• Workers should wear boots that are insulated and waterproof boots. An extra pair of socks may help.

Additional safety tips for employees

Other steps that the Occupational Safety and Health Administration recommends employers take include:

  • Constant monitoring of workers’ physical conditions in outdoor weather
  • Staying as dry as possible. It’s the combination of cold and wetness that can often be the most harmful – causing hypothermia, frostbite, and trench mouth. Wetness doesn’t just include external liquids. Excess sweating can be dangerous too. The sweat quickly turns cold in bad weather.
  • Workers should have extra clothing such as sweaters and warm underwear ready.

Other cold weather problems besides the cold and wet

Icy and Snowy Walkways and Parking Lots. Ice is an especially dangerous concern in several respects. Icy surfaces can make it much more likely that workers will slip and fall. We unfortunately have represented many injured workers in all kinds of occupations who are injured—typically when exiting or entering their place of employment.  Even a telecommuter may be entitled to make a claim if he or she slipped on snow or ice at home—provided he or she has begun engaging in employment-related activities for the day and was so engaged at the time of the fall.

Snow and ice make it easy for people to lose their footing. Workers who slip and fall can suffer broken bones, muscle and ligament damage, and other types of injuries that can prevent them from working for a long time, or in some cases, unable to return to work at all. We have seen numerous surgeries made necessary due to a slip and fall on ice.

A typical office environment—where ladies wear high heels and men wear dress shoes—combined with ice, is an absolute prescription for disaster. These types of footwear provide no traction whatsoever on icy surfaces and are likely to slide out and cause serious injury. If possible, particularly if there is a long trek from the parking lot to the entry of your place of employment—alternate, weather appropriate footwear should be worn, such as warm boots, like the Sorel brand, and you should carry your office shoes with you in a backpack or by other means. This will also prevent the shoes from being ruined by the harsh salt and other chemicals which are often used in an attempt to melt icy walkways.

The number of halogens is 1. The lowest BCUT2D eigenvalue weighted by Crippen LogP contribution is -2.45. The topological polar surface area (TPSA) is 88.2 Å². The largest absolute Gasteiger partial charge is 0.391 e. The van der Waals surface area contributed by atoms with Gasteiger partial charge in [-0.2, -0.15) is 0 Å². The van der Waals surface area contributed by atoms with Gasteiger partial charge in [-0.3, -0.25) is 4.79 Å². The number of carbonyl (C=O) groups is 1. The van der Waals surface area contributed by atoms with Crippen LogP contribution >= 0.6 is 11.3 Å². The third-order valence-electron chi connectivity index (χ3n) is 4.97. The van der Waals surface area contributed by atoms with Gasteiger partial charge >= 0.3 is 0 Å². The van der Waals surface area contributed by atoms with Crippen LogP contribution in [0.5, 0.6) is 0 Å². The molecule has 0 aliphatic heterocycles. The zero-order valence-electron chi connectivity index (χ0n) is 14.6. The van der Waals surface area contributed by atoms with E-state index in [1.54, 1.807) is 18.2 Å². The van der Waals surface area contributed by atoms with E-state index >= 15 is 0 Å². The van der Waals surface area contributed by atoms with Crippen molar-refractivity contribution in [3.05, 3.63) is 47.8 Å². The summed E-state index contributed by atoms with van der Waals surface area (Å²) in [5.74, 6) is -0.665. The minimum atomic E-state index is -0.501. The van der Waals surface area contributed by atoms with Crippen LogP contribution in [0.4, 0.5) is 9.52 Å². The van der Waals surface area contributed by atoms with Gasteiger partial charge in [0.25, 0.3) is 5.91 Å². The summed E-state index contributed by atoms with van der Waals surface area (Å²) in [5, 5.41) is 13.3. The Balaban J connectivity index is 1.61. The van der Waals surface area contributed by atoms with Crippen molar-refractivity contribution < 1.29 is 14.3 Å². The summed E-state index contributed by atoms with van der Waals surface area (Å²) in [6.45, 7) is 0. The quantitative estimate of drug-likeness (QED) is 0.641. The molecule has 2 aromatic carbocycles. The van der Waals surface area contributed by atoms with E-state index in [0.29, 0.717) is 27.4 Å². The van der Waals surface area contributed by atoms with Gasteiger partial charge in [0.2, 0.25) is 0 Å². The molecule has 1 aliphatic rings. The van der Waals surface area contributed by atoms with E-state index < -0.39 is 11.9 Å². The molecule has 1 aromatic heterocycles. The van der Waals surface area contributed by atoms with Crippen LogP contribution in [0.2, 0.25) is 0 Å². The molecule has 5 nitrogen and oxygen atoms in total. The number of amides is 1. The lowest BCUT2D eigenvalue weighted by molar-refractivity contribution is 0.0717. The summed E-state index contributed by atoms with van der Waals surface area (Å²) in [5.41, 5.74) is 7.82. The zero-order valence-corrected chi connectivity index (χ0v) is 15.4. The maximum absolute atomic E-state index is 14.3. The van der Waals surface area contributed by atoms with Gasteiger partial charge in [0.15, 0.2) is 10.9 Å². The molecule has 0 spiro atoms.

Steps should be taken by the employer/landlord to remove ice and clean up snow and ice on company sidewalks and parking lots – as soon as possible after the weather has ceased precipitation.  

Icy Road Conditions. Many North Carolina and Virginia drivers have difficulty driving in the snow. It is not something we are used to. Icy road conditions make driving especially dangerous. Icy conditions can also make it hard for drivers to see. Windshield wipers may stop working completely if the ice builds up too much.

Employers should prepare for bad weather and should educate their workers and have a plan in place about what to do in the event the roads are deemed hazardous. Follow your local news and school and employer closings. If most of the larger employers are opting out of requiring their employees to come to work, that might be a good indication that the employer should advise your employees not to come in as well.

Workers who are injured while driving on the job can suffer a broad range of serious injuries or may even be killed. Moreover, workers should be aware of the “going and coming rule”. That is, you typically cannot claim any injury that you suffered while on the way to or from work as a workers comp injury.  

North Carolina and Virginia worker’s compensation lawyer Joe Miller Esq. has been helping injured workers get justice for more than 30 years.  He’s helped thousands of injured employees get compensation for their medical bills and lost wages. He helps all types of workers from construction and heavy industry workers to healthcare workers and officer workers. For help now, please phone me at 1-(888) 667-8295 or fill out my contact form.